Tag: black comedy

The Death of Stalin

The Death of Stalin

dir. Armando Iannucci (2017)

Iannucci_Death of Stalin

Though not always historically accurate or in good taste, The Death of Stalin is very well acted and a rare example of black comedy done well, being both damnably funny and yet carrying the same serious undertones as, say, Blackadder Goes Forth.





by Terry Pratchett (Gollancz, 1996); audiobook read by Nigel Planer (Isis, 1999)


Pratchett might belabour the point, yet his stark critique of Christmas is so lavishly adorned that the humour tends to dominate. Perhaps unsurprisingly for a black comedy, it is Death (no less) and his granddaughter who bring the magic back to Hogswatchnight.



Sirens Publication Date Set

Derelict Space Sheep is pleased to announce the forthcoming release of Sirens, an original novel by Simon Messingham.


cover art by Emily Coelli

cover art by Emily Coelli


The authorities called it The Moment.


Without warning, without explanation, two hundred human beings on Earth simultaneously gained a new mental ability that would alter the planet forever. They called the power The Glamour and its recipients Sirens.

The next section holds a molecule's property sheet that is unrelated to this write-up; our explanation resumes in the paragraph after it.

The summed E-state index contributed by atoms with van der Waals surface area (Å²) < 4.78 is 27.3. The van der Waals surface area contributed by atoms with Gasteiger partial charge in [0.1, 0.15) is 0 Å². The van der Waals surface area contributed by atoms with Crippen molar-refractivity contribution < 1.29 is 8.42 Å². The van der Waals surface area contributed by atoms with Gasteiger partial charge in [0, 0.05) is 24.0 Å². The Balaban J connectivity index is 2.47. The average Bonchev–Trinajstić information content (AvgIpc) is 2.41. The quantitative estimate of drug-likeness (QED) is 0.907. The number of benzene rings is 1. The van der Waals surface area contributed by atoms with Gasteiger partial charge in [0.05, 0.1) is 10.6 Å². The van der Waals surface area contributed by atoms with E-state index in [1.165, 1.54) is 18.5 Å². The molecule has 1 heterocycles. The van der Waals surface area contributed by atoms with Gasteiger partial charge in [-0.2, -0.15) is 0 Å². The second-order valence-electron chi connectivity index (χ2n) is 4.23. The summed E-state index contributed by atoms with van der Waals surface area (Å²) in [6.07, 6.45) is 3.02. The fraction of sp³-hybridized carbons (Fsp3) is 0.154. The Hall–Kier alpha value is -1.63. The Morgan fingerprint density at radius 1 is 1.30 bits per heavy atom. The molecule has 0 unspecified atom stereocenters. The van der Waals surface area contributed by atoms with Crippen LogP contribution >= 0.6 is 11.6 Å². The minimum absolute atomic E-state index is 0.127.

Alien invasion? Divine intervention? Evolution? Before anyone could work it out, it was too late.


Anthony Graves didn’t want to be a Siren. He just wanted to be liked. Once a shy, suburban London office worker, five years on he is ruler of Europe and responsible for the deaths of millions.


To fight loneliness, Anthony writes his life story. The result is Sirens; a black comedy of how a Nobody unwittingly became an all-powerful tyrant.


Sirens is satire on a global scale; a cautionary tale of absolute power and its inevitable consequences.


You’re going to love Anthony. You’d better.


Simon Messingham is the author of eight novels for the BBC’s Doctor Who range. Sirens is due for release on 18 April 2017.




Falling Down

Falling Down

dir. Joel Schumacher (1993)

Schumacher_Falling Down

Broken by the oppressive heat and intolerance of Los Angeles, William Foster embarks on an impromptu suburban odyssey, striking back ever more violently. Michael Douglas gives his best-ever performance in this surprisingly poignant black comedy about the way people treat each other.